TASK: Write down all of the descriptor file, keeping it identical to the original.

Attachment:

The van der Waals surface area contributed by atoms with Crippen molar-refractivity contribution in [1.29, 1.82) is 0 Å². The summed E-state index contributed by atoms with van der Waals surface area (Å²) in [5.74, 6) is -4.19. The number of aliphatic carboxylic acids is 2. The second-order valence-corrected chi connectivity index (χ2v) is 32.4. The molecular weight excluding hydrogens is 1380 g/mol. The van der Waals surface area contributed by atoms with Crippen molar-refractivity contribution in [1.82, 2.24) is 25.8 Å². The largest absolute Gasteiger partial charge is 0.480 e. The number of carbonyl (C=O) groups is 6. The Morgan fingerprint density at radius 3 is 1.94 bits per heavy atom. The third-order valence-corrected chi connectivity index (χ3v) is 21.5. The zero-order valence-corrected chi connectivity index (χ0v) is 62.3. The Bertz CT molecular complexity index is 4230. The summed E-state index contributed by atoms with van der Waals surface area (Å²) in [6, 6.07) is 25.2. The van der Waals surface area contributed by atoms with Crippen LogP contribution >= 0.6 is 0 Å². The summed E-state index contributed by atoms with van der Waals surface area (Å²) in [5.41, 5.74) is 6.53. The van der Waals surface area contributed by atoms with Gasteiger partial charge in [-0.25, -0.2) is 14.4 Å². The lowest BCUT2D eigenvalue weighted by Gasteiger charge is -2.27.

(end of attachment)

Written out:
The van der Waals surface area contributed by atoms with Crippen molar-refractivity contribution in [1.29, 1.82) is 0 Å². The summed E-state index contributed by atoms with van der Waals surface area (Å²) in [5.74, 6) is -4.19. The number of aliphatic carboxylic acids is 2. The second-order valence-corrected chi connectivity index (χ2v) is 32.4. The molecular weight excluding hydrogens is 1380 g/mol. The van der Waals surface area contributed by atoms with Crippen molar-refractivity contribution in [1.82, 2.24) is 25.8 Å². The largest absolute Gasteiger partial charge is 0.480 e. The number of carbonyl (C=O) groups is 6. The Morgan fingerprint density at radius 3 is 1.94 bits per heavy atom. The third-order valence-corrected chi connectivity index (χ3v) is 21.5. The zero-order valence-corrected chi connectivity index (χ0v) is 62.3. The Bertz CT molecular complexity index is 4230. The summed E-state index contributed by atoms with van der Waals surface area (Å²) in [6, 6.07) is 25.2. The van der Waals surface area contributed by atoms with Crippen LogP contribution >= 0.6 is 0 Å². The summed E-state index contributed by atoms with van der Waals surface area (Å²) in [5.41, 5.74) is 6.53. The van der Waals surface area contributed by atoms with Gasteiger partial charge in [-0.25, -0.2) is 14.4 Å². The lowest BCUT2D eigenvalue weighted by Gasteiger charge is -2.27.